Surgical Endoscopy

, Volume 27, Issue 4, pp 1072–1082 | Cite as

Impact of a trimodal prehabilitation program on functional recovery after colorectal cancer surgery: a pilot study

  • Chao Li
  • Francesco Carli
  • Lawrence Lee
  • Patrick Charlebois
  • Barry Stein
  • Alexander S. Liberman
  • Pepa Kaneva
  • Berson Augustin
  • Mingkwan Wongyingsinn
  • Ann Gamsa
  • Do Jun Kim
  • Melina C. Vassiliou
  • Liane S. FeldmanEmail author



Patients undergoing colorectal cancer resections are at risk for delayed recovery. Prehabilitation aims to enhance functional capacity preoperatively for better toleration of surgery and to facilitate recovery. The authors previously demonstrated the limited impact of a prehabilitation program using exercise alone. They propose an expanded trimodal prehabilitation program that adds nutritional counseling, protein supplementation, and anxiety reduction to a moderate exercise program. This study aimed to estimate the impact of this trimodal program on the recovery of functional capacity compared with standard surgical care.


Consecutive patients were enrolled in this pre- and postintervention study over a 23-month period. The postoperative recovery for 42 consecutive patients enrolled in the prehabilitation program was compared with that of 45 patients assessed before the intervention began. The primary outcome was functional walking capacity (6-min walk test [6MWT]). The secondary outcomes included self-reported physical activity (CHAMPS questionnaire) and health-related quality of life (SF-36). Data are expressed as mean ± standard deviation or median (interquartile range [IQR]) and were analyzed using Chi-square and Student’s t test. All p values lower than 0.05 were considered significant.


The prehabilitation and control groups were comparable in terms of age, gender, body mass index (BMI) and American Society of Anesthesiology (ASA) class. There was no difference in walking capacity at the first assessment (6MWT distance, 422 ± 87 vs 402 ± 57 m; p = 0.21). During the prehabilitation period lasting a median of 33 days (range, 21–46 days), functional walking capacity improved by 40 ± 40 m (p < 0.01). The postoperative complication rates and the hospital length of stay were similar. The patients in the prehabilitation program had better postoperative walking capacity at both 4 weeks (mean difference, 51.5 ± 93 m; p = 0.01) and 8 weeks (mean difference, 84.5 ± 83 m; p < 0.01). At 8 weeks, 81 % of the prehabilitated patients were recovered compared with 40 % of the control group (p < 0.01). The prehabilitation group also reported higher levels of physical activity before and after surgery.


In this pilot study, a 1-month trimodal prehabilitation program improved postoperative functional recovery. A randomized trial is ongoing (NCT01356264).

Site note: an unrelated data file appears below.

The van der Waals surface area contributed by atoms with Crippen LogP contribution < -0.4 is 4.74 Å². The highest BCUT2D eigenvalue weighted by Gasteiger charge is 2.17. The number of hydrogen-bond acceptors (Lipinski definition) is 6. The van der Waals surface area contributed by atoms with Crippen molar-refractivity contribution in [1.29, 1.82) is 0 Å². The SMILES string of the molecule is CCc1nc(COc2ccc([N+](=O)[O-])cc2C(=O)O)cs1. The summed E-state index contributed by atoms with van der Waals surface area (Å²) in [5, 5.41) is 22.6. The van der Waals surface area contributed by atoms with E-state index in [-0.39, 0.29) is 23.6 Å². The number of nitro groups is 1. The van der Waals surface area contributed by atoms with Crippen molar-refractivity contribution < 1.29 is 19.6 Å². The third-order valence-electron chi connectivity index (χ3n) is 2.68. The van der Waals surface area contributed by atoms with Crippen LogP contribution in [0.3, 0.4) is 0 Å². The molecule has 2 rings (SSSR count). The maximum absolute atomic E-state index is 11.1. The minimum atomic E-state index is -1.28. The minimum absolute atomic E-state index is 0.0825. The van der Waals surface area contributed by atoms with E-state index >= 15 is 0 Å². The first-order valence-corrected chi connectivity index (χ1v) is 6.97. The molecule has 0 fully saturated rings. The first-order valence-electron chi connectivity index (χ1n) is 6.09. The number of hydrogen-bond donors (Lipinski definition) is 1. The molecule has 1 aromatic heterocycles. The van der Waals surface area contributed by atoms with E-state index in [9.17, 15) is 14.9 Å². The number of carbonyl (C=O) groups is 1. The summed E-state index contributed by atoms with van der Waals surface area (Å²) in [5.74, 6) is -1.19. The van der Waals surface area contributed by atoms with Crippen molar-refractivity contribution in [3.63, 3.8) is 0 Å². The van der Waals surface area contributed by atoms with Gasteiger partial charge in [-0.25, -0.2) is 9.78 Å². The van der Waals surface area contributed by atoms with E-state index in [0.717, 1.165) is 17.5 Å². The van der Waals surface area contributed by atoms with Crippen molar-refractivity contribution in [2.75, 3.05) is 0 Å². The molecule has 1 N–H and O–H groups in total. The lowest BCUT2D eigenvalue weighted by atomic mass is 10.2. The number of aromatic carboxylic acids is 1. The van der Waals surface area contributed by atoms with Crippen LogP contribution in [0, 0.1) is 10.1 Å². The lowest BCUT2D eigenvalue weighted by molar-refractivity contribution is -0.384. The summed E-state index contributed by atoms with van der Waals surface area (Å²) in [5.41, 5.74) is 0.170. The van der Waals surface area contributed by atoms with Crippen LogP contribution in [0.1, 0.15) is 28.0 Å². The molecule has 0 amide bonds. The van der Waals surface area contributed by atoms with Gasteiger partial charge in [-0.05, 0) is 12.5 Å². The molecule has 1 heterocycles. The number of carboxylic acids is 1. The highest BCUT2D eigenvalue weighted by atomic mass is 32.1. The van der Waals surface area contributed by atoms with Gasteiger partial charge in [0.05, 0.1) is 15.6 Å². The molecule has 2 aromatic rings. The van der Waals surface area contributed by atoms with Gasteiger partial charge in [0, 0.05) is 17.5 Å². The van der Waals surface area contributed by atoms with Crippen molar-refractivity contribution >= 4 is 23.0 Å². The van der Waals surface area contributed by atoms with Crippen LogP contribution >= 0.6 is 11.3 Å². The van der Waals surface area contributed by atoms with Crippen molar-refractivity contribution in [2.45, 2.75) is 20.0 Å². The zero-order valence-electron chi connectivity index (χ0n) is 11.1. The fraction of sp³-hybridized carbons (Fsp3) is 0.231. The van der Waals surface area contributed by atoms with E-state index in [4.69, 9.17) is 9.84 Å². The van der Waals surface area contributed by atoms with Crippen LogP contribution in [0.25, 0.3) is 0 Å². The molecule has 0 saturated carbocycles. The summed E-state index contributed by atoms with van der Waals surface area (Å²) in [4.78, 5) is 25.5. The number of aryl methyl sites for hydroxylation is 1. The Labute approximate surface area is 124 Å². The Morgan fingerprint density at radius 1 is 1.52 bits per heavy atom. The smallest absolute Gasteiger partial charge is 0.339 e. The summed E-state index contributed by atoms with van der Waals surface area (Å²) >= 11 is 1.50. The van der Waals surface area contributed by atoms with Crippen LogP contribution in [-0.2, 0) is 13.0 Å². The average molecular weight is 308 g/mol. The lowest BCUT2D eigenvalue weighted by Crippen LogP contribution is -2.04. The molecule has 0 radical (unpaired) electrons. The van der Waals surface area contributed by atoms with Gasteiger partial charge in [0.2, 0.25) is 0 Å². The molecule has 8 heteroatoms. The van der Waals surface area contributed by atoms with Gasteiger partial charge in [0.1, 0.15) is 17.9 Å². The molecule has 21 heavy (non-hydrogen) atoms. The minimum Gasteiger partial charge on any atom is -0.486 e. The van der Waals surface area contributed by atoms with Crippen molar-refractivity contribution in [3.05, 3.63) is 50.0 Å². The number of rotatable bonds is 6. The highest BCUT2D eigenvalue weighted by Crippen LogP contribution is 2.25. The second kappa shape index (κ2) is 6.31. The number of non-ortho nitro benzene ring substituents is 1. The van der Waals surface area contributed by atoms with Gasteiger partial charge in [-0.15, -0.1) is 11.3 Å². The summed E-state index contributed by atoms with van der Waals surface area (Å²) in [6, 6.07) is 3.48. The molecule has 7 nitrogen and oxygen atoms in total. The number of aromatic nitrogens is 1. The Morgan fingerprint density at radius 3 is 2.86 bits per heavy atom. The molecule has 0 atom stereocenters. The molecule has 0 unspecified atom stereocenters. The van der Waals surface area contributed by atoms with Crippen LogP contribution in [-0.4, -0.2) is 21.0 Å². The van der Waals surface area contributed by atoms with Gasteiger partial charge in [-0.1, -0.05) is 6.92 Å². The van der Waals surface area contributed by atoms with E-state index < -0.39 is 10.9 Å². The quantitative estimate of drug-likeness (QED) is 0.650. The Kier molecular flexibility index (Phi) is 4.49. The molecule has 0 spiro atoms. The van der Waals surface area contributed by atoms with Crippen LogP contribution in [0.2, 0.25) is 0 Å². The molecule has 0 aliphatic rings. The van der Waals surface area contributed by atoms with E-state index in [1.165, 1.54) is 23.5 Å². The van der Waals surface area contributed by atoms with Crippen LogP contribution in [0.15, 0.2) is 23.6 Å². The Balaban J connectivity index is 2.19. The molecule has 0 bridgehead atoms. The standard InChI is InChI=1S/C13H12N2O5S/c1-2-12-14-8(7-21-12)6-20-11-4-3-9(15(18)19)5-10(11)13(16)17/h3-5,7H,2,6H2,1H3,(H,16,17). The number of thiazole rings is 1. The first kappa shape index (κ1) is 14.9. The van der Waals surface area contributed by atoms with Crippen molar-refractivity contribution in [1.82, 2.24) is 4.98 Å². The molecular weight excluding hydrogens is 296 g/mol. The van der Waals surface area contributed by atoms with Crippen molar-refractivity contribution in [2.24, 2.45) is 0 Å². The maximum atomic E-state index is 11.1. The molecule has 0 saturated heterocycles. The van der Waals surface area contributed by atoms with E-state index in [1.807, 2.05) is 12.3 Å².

Functional recovery Perioperative care Prehabilitation Preoperative exercise 



This research was supported by grants from the Society of American Gastrointestinal and Endoscopic Surgeons (SAGES), Ethicon Endosurgery Canada, and the Department of Anesthesia, McGill University Health Centre. The Steinberg-Bernstein Centre for Minimally Invasive Surgery and Innovation is supported by an unrestricted educational grant from Covidien Canada.


C. Li reports research support from the Surgeon Scientist Program, Department of Surgery, McGill University. L. S. Feldman reports research and fellowship support from Covidien and research support from Ethicon. L. Lee reports research support from the Canadian Association of General Surgeons and salary support from the Fonds de la recherche en santé du Québec (FRSQ) and the McGill Surgeon Scientist program. F. Carli, P. Charlebois, B. Stein, A. S. Liberman, P. Kaneva, B. Augustin, M. Wongyingsinn, A. Gamsa, D. J. Kim, and M. C. Vassiliou have no conflicts of interest or financial ties to disclose.


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Copyright information

© Springer Science+Business Media, LLC 2012

Authors and Affiliations

  • Chao Li
    • 1
    • 3
  • Francesco Carli
    • 2
  • Lawrence Lee
    • 1
    • 3
  • Patrick Charlebois
    • 3
  • Barry Stein
    • 3
  • Alexander S. Liberman
    • 3
  • Pepa Kaneva
    • 1
  • Berson Augustin
    • 2
  • Mingkwan Wongyingsinn
    • 2
  • Ann Gamsa
    • 4
  • Do Jun Kim
    • 2
  • Melina C. Vassiliou
    • 1
    • 3
  • Liane S. Feldman
    • 1
    • 3
    • 5
    Email author
  1. 1.Steinberg-Bernstein Centre for Minimally Invasive Surgery and InnovationMcGill UniversityMontrealCanada
  2. 2.Department of AnesthesiaMcGill UniversityMontrealCanada
  3. 3.Department of SurgeryMcGill UniversityMontrealCanada
  4. 4.Department of PsychologyMcGill UniversityMontrealCanada
  5. 5.McGill University Health CentreMontrealCanada

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